Saaj design completes new contemporary home in Melbourne
Despite being situated on a modest suburban block, with a narrow frontage and wedged between adjacent buildings, this property was highly sought after due to its proximity to the Botanical Gardens, expansive and elevated northern views and being located in one of Melbourne’s most premier courts. The architects identified that the planning of the house required the living to engage with the distant views (and solar gain) whilst preserving the privacy from the close-by neighbours.
From the street perspective which was to the south, an orthogonal language was adopted to integrate the house within its heritage setting. A framed, cantilevered (appearing suspended) façade addresses the street. It has been formed by thousands of vertically laminated sheets of glass, 130mm deep, each with a grozed edge treatment (the total length of this treatment being approximately 7.5 km long). With thousands of facets, light bounces off and through. The result is an abstract field, with multiple readings, such as a ‘botanical’ frozen waterfall. It also became an exploration internally of southern light.
The entire wall internally, directly responds to the ever changing external light conditions. During the day it appears the wall has been ‘turned on’. During the night it is the inverse. The pedestrian entrance is via the eastern side of the property, the furthest away from the cul-de-sac. It is here that one realises that the property does in fact angle and expand. The upper level continues to spread and cantilevers like the canopy of a tree. The building form now flows into a series of graceful arcs, sweeps and curves providing some clues as to the internal experience.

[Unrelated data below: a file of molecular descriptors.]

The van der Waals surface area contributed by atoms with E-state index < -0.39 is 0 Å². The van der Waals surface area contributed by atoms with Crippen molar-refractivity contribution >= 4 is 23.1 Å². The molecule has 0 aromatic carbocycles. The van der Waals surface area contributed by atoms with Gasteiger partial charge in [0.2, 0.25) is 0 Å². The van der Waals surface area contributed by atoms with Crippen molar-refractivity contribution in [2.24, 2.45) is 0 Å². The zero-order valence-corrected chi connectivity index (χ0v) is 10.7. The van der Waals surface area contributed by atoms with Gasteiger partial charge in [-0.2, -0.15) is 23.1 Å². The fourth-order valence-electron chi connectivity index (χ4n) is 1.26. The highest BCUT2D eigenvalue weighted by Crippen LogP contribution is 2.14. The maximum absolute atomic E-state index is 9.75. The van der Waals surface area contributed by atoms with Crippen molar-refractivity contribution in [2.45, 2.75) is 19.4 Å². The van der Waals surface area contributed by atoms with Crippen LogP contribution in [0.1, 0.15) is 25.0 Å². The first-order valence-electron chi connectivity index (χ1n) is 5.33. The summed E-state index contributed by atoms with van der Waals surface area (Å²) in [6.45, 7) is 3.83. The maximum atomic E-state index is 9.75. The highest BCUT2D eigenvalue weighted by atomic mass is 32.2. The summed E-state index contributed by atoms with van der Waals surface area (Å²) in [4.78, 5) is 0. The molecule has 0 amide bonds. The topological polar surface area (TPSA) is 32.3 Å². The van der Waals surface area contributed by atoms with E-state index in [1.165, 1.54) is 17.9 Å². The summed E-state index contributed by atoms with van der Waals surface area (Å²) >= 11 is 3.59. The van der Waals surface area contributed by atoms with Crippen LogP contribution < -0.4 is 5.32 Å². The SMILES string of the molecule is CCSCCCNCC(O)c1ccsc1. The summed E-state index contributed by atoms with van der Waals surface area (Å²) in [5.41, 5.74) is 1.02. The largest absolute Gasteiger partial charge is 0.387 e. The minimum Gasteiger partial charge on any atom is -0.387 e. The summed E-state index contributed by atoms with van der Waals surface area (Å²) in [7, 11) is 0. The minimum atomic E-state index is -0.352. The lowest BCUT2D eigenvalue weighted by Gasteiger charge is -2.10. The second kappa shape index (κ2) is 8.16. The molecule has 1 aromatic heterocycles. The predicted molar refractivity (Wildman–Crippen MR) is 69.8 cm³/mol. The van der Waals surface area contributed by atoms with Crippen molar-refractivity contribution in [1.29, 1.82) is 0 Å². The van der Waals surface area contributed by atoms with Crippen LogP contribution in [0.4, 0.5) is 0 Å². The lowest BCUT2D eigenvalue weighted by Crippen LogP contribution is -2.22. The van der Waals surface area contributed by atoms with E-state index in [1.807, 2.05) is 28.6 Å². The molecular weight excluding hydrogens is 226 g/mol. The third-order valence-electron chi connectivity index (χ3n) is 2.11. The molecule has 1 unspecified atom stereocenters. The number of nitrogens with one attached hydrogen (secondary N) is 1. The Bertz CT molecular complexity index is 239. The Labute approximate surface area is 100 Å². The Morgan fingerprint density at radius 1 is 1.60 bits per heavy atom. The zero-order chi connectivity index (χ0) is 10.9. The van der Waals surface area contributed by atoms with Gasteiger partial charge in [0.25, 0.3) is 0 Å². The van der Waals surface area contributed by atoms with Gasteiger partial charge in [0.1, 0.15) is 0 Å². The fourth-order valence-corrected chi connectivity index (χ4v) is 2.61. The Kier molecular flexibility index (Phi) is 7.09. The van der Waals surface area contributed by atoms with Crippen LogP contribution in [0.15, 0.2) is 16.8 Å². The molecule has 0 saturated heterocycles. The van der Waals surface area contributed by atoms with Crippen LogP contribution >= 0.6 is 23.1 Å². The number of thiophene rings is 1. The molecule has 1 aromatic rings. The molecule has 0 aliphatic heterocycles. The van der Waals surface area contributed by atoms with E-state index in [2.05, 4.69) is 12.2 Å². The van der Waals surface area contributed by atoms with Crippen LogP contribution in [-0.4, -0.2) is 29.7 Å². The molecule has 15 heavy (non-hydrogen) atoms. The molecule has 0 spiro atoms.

Entrance into the house itself is via a monumentally wide and curved stainless steel door (weighing approximately 180 kg) but small in height. It sits isolated between panels of frameless and curved glass. One walks over and egg-like bridge to traverse the surrounding black reflection pond. The entire house is connected architecturally through circulation. This is via a ‘spine’ wall which starts off outside of the house and sits only half a meter high. This wall progressively increases in scale as it slides under the upper level’s mass. It guides one through the house. On the lower levels, sculpted joinery units are hung off and carved into this wall. It then grows into a cylindrical lift shaft and flows around a spiral, ribbon-like staircase. It culminates on the upper level encasing a kitchen pod and powder room which anchors the entire first floor living. Living, dining and kitchen spaces are located on the first floor and flanked from the neighbours.
These spaces are sweeping, fluid (yet articulated) inter-connected and orientated towards the light and view. The kitchen has the capacity to be concealed via curved metallic sliding doors, challenging our perception of what the kitchen is. The bedroom zones are tucked below. Each becomes a point of discovery. They reference the Marion Hall / Art Deco influenced interior of the original house. The interiors become more about craft, colour, light, sweeping forms and texture. They are time consuming to create. Every junction is customised. They are a mixture of traditional and modern fabrication techniques.